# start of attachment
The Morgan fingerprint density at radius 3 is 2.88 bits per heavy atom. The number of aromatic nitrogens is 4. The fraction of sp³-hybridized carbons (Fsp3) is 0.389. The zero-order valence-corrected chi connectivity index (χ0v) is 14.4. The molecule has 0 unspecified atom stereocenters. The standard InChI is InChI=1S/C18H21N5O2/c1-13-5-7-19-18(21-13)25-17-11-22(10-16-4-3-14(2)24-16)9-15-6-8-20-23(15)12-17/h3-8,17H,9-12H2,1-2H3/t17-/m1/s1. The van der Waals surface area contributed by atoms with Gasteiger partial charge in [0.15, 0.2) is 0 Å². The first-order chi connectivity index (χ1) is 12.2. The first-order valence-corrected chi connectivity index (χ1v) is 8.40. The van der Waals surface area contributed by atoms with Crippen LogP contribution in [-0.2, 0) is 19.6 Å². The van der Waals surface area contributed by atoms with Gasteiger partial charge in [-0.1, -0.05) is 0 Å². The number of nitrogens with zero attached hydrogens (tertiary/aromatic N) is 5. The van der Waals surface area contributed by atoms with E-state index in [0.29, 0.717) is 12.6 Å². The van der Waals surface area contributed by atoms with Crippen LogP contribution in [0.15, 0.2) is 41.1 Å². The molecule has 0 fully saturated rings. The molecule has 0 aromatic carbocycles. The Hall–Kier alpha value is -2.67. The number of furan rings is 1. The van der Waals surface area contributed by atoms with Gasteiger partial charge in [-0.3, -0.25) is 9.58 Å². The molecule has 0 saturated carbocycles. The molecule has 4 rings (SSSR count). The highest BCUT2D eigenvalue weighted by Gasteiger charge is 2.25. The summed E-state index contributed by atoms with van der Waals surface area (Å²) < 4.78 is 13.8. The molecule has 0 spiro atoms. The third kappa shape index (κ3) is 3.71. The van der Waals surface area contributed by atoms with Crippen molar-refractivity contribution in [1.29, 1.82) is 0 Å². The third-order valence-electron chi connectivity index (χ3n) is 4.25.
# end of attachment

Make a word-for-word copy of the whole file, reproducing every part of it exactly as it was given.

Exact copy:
The Morgan fingerprint density at radius 3 is 2.88 bits per heavy atom. The number of aromatic nitrogens is 4. The fraction of sp³-hybridized carbons (Fsp3) is 0.389. The zero-order valence-corrected chi connectivity index (χ0v) is 14.4. The molecule has 0 unspecified atom stereocenters. The standard InChI is InChI=1S/C18H21N5O2/c1-13-5-7-19-18(21-13)25-17-11-22(10-16-4-3-14(2)24-16)9-15-6-8-20-23(15)12-17/h3-8,17H,9-12H2,1-2H3/t17-/m1/s1. The van der Waals surface area contributed by atoms with Gasteiger partial charge in [0.15, 0.2) is 0 Å². The first-order chi connectivity index (χ1) is 12.2. The first-order valence-corrected chi connectivity index (χ1v) is 8.40. The van der Waals surface area contributed by atoms with Crippen LogP contribution in [-0.2, 0) is 19.6 Å². The van der Waals surface area contributed by atoms with Gasteiger partial charge in [-0.1, -0.05) is 0 Å². The number of nitrogens with zero attached hydrogens (tertiary/aromatic N) is 5. The van der Waals surface area contributed by atoms with E-state index in [0.29, 0.717) is 12.6 Å². The van der Waals surface area contributed by atoms with Crippen LogP contribution in [0.15, 0.2) is 41.1 Å². The molecule has 0 fully saturated rings. The molecule has 0 aromatic carbocycles. The Hall–Kier alpha value is -2.67. The number of furan rings is 1. The van der Waals surface area contributed by atoms with Gasteiger partial charge in [-0.3, -0.25) is 9.58 Å². The molecule has 0 saturated carbocycles. The molecule has 4 rings (SSSR count). The highest BCUT2D eigenvalue weighted by Gasteiger charge is 2.25. The summed E-state index contributed by atoms with van der Waals surface area (Å²) < 4.78 is 13.8. The molecule has 0 spiro atoms. The third kappa shape index (κ3) is 3.71. The van der Waals surface area contributed by atoms with Crippen molar-refractivity contribution in [1.29, 1.82) is 0 Å². The third-order valence-electron chi connectivity index (χ3n) is 4.25.